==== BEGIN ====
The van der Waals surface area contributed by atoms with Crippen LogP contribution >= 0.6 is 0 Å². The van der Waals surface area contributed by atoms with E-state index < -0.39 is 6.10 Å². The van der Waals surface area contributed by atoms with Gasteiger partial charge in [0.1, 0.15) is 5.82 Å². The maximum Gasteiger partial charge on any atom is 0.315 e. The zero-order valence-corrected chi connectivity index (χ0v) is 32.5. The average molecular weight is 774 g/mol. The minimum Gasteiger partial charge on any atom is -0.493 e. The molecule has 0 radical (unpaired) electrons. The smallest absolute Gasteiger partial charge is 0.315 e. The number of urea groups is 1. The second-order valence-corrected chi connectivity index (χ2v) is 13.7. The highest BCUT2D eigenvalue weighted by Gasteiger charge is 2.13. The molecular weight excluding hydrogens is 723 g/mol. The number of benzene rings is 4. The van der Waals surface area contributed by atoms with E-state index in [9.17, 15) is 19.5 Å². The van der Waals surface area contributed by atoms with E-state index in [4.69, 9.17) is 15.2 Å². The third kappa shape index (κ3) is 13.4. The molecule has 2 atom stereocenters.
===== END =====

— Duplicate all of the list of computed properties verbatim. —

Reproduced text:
The van der Waals surface area contributed by atoms with Crippen LogP contribution >= 0.6 is 0 Å². The van der Waals surface area contributed by atoms with E-state index < -0.39 is 6.10 Å². The van der Waals surface area contributed by atoms with Gasteiger partial charge in [0.1, 0.15) is 5.82 Å². The maximum Gasteiger partial charge on any atom is 0.315 e. The zero-order valence-corrected chi connectivity index (χ0v) is 32.5. The average molecular weight is 774 g/mol. The minimum Gasteiger partial charge on any atom is -0.493 e. The molecule has 0 radical (unpaired) electrons. The smallest absolute Gasteiger partial charge is 0.315 e. The number of urea groups is 1. The second-order valence-corrected chi connectivity index (χ2v) is 13.7. The highest BCUT2D eigenvalue weighted by Gasteiger charge is 2.13. The molecular weight excluding hydrogens is 723 g/mol. The number of benzene rings is 4. The van der Waals surface area contributed by atoms with E-state index in [9.17, 15) is 19.5 Å². The van der Waals surface area contributed by atoms with E-state index in [4.69, 9.17) is 15.2 Å². The third kappa shape index (κ3) is 13.4. The molecule has 2 atom stereocenters.